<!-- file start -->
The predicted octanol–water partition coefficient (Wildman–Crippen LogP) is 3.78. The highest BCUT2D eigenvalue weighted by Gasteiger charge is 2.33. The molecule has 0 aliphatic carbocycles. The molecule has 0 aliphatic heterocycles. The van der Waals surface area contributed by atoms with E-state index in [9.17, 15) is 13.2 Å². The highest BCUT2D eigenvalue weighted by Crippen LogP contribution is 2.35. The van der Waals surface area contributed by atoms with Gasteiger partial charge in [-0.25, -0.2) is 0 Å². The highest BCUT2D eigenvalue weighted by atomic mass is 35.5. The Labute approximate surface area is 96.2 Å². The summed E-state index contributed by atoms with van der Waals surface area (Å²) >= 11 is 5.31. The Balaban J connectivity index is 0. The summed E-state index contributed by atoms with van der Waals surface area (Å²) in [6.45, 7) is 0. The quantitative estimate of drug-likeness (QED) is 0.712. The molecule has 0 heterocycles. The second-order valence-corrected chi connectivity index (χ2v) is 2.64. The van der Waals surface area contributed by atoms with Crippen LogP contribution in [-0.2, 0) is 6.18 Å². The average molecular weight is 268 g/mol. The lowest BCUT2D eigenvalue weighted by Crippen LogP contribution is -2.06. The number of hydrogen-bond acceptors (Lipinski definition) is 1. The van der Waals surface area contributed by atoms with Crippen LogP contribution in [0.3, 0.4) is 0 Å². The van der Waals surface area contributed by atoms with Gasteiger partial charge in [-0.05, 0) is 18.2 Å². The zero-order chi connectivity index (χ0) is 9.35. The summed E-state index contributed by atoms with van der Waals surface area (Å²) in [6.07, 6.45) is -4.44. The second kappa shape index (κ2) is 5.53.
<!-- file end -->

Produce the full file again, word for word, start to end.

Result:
The predicted octanol–water partition coefficient (Wildman–Crippen LogP) is 3.78. The highest BCUT2D eigenvalue weighted by Gasteiger charge is 2.33. The molecule has 0 aliphatic carbocycles. The molecule has 0 aliphatic heterocycles. The van der Waals surface area contributed by atoms with E-state index in [9.17, 15) is 13.2 Å². The highest BCUT2D eigenvalue weighted by Crippen LogP contribution is 2.35. The van der Waals surface area contributed by atoms with Gasteiger partial charge in [-0.25, -0.2) is 0 Å². The highest BCUT2D eigenvalue weighted by atomic mass is 35.5. The Labute approximate surface area is 96.2 Å². The summed E-state index contributed by atoms with van der Waals surface area (Å²) >= 11 is 5.31. The Balaban J connectivity index is 0. The summed E-state index contributed by atoms with van der Waals surface area (Å²) in [6.45, 7) is 0. The quantitative estimate of drug-likeness (QED) is 0.712. The molecule has 0 heterocycles. The second-order valence-corrected chi connectivity index (χ2v) is 2.64. The van der Waals surface area contributed by atoms with Crippen LogP contribution in [-0.2, 0) is 6.18 Å². The average molecular weight is 268 g/mol. The lowest BCUT2D eigenvalue weighted by Crippen LogP contribution is -2.06. The number of hydrogen-bond acceptors (Lipinski definition) is 1. The van der Waals surface area contributed by atoms with Crippen LogP contribution in [0.3, 0.4) is 0 Å². The van der Waals surface area contributed by atoms with Gasteiger partial charge in [-0.05, 0) is 18.2 Å². The zero-order chi connectivity index (χ0) is 9.35. The summed E-state index contributed by atoms with van der Waals surface area (Å²) in [6.07, 6.45) is -4.44. The second kappa shape index (κ2) is 5.53.